I have only experienced joy in adulthood three times: when I was 28 and recovering from 3 brain surgeries after a very serious suicide attempt, from 2008-2016 when I met my husband, had Chloe, and was raising her full-time until Kindergarten, and now in February 2020.
What’s the common denominator of this happiness? It’s a mindset I have only enjoyed as an adult when I am taking a pretty large daily dose of Haldol, my compatriots!
I find myself this week feeling happy. It is a calm, measured, grateful kind of happiness and reminiscent of the kind of moment-to-moment enjoyment of my life that we all search for. My happiness is only achievable when my brain is “Haldoled,” and I’m ok with that!
Of course, surviving three brain surgeries after a serious suicide attempt when I was 28, with my shaved and saved head, psychologically buoyed by the fact that I emerged from the operating room with a gratitude for my healthy existence probably increased my peace, but I vividly recall lying in that hospital bed genuinely enjoying everything about those days of healing—it was a quiet kind of happiness, one that takes its time and isn’t destroyed by introspection, a kind of peaceful, childlike appreciation of what was right in front of me.
It would also be true to say that from my wedding day to the birth of my only child to raising her as a full-time mom until she went to school were all positive, meaningful, life-affirming things—a daily existence of enjoying loving my new family and appreciating my life for what it actually was, not needing to find a reason to live because the reasons were all around and inside of me.
However, those two time periods were liberally doused with Haldol, a drug that apparently soothes my chemical makeup by smoothing out the rough patches, allowing me to wake up in the morning and take enjoyment in the very real and very happy oneness with my own existence and to increase my joy with my daughter’s existence and my husband’s existence—we are all again wrapped up in a love sandwich, made possible (of course!) for the heavy-lifting being performed in my neurotransmitters by Haldol.
Why did I ever stop taking Haldol, you may be wondering?…I don’t remember which doctor changed my medication and took me off of it, but at the time I didn’t know it was the secret ingredient that made positive feelings possible—so, I forgot this kind of wonderful feeling that I am again experiencing so completely because I’ve been back on Haldol for a week—voila! It’s like magic! I’m back!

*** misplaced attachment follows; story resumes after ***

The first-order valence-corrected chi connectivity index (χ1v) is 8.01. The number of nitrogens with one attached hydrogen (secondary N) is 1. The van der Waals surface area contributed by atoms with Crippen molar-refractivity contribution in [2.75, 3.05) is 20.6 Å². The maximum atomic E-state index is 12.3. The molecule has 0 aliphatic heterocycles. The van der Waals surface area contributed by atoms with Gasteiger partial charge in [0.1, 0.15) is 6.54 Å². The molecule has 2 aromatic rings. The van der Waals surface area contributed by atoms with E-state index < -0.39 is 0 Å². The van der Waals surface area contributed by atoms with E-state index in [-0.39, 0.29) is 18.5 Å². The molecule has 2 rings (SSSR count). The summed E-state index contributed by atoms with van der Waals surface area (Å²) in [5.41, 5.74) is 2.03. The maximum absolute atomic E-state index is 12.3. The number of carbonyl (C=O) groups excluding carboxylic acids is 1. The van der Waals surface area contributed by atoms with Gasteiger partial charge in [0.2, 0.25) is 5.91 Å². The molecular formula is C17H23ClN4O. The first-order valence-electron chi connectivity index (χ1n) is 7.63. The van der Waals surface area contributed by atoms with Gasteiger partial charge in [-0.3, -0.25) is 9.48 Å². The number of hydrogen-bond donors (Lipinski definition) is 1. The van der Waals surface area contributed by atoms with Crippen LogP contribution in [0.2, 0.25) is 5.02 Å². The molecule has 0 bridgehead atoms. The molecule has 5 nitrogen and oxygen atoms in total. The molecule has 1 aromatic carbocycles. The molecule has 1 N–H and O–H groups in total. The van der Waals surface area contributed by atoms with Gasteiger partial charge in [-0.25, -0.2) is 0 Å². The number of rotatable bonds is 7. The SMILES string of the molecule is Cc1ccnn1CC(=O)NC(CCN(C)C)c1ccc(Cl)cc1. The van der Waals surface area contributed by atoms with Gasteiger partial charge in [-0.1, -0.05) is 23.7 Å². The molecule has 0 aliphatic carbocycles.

That’s why being Bipolar is so surreal—I can’t make the right neurochemicals and so my natural state is illness; but, in practically the blink of an eye, the right chemical puzzle pieces again come together in a symphony of right and delightful enjoyment of my life exactly how it is.
So, finding this Haldol happiness for the third time is the charm! I will never stop taking it again! (And it doesn’t make you fat!) Joy!
Some people think happiness is somewhere outside of us, in another country or career or something to strive for or plan for, something in the future. Some people live their whole “healthy” lives waiting for happiness to happen. But, when you’re Bipolar and you’ve experienced so much anguish, tormented by your own defective mind, it is easy to accept that happiness is actually just a chemical state created in a lab by scientists who give your brain what its missing so that you remember that your happiness is actually something inside of you that can only exist when your brain can work properly on the right medication!
The idea of finding the right key for the right locks seems simple enough, but also impossible, until it is achieved! I may be disabled, but it turns out that this is a bonus because taking medication is a lot easier than trying to be a Buddhist monk!
As long as I’m on this Haldol, I’m not a broken person who is weary, teary or dreary. I am free to enjoy the good things all around me because medication is like the key that unlocks the door of your inner torture chamber and allows you the freedom to choose your own thoughts and do your own unique thing.
Modern medicine is a wonderful thing! I hope you find your own “Haldol” today and enjoy yourself when you do!
❤️❤️❤️, Marie K Johnston
P.S. If you enjoyed this article, check out some of my other interesting website destinations:
http://www.MarieKJohnston.com (“The Fiction & Folk Art of Marie K Johnston”)
http://www.BooksbyMarieKJohnston.com (“The Published Books of Marie K Johnston”)
to preview and purchase my two novels, “Leaves Subsiding (2010)” and “Mental (2018),” as well as my three books of poetry!